Agriculture remains one of the leading industries in Missouri.

Farming can seem like a quaint profession, invoking the images of leather-tanned farmers working their fields with a plow and mule or cowboys in their saddle, trailing cattle as they push across a field and head to market. Of course, agriculture today is a modernized industry, and it contributes more to the economy of Missouri than any other. Simply put, it is the backbone of our state.

The impact made by Missouri’s farmers and ranchers is vital, both in jobs and in providing food for Missourians and people worldwide. Agriculture and forestry industries in Missouri provide more than 450,000 jobs, which translates into almost $32 billion in household income, $15 billion in revenue for Missouri, and a direct economic output of more than $93 billion annually. Almost $40 billion of that is from value-added industries. While Cole County isn’t typically thought of as a rural area, we have a surprising amount of agricultural activities that occur right here in our community. In 2021, more than 4,100 jobs in Cole County were related to agriculture. That resulted in more than $178 million in household income and almost $690 million in total economic output, with nearly $300 million of that in value-added output.

What exactly is value-added agriculture? Typically, value-added agriculture is processing or manufacturing that creates products more valuable than the raw material. This can be anything from sawmills or meat processing facilities to ethanol or biodiesel plants. However, there are other ways to add value to agricultural products. Free-range livestock or organic-grown produce can add value to meats and vegetables. Even recreation can be value-added agriculture. Think of the tourist attractions that have started to accompany pumpkin patches or Christmas tree farms. All of those are ways that farmers can add value to their products. Over the past several years, the Missouri General Assembly has worked on expanding value-added agriculture within the state. Through grants and other tax credit programs, we have helped encourage increased productivity among our state’s farmers and ranchers. One such program is the Missouri Value-Added Agriculture Grant. This grant allows farmers to research new methods of adding value to their crops or livestock with a focus on economic development in rural communities. Another great program is the “Farm to Table” grant, which helps farmers process their locally grown commodities into food for use in our schools and state institutions.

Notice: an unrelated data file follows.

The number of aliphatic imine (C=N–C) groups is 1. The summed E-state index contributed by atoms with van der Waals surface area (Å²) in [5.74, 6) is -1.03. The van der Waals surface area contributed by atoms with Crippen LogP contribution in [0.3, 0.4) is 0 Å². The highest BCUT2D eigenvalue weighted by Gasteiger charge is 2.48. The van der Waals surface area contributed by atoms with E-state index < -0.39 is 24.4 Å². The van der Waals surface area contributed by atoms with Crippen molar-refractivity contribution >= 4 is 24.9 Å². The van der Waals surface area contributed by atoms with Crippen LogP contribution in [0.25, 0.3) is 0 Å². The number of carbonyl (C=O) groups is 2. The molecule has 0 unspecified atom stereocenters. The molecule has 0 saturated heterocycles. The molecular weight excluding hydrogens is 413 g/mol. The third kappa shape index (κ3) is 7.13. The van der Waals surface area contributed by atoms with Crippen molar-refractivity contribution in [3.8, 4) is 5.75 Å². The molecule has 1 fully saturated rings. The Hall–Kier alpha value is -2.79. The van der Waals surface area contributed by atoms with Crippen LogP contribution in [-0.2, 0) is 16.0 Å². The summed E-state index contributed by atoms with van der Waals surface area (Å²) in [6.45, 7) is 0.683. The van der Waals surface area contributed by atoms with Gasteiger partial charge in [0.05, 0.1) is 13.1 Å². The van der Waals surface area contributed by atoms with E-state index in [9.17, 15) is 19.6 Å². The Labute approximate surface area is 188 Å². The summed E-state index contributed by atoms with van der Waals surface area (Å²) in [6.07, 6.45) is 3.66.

Sen. Mike Bernskoetter is pictured above working at the Bernskoetter farm in Cole County. He took once in 2019 and serves the 6th SenatorialDistrict. He is also a lector,Eucharistic, and hospitality minister at Immaculate Conception Parish.

In 2022, the Gov. Mike Parson called lawmakers back to the capitol for an extra legislative session to establish several new tax credit programs and extend other existing ones designed to benefit our state’s agricultural industry. The legislation included tax credits for meat processing and agricultural processing, two of the most successful tax credit programs administered by the state. Throughout the course of these programs, they have displayed an excellent return on investment. We also reauthorized the New Generation CooperativeIncentive Tax Credit, which allows individual farmers to join together and finance value-added processing plants for their crops. Over the lifetime of this program, it has returned $3.50 for every $1 invested. Looking to the future, the Missouri Legislature also passed new incentives for ethanol and biodiesel production in the state. These two resources are important not only to our farmers, but also as a renewable energy source to the future of our world. As oil becomes scarcer, we will have to continue to pursue these exciting new technologies.

Missouri is a leader in agriculture both nationally and worldwide. Moving forward, we must continue to focus on ensuring our state’s farmers and ranchers have the resources they need to not only survive, but thrive— our way of life depends on it. Like many of you, I’m grateful to everyone that works day in and day out to ensure our state, our nation, and our world has a safe and secure food source.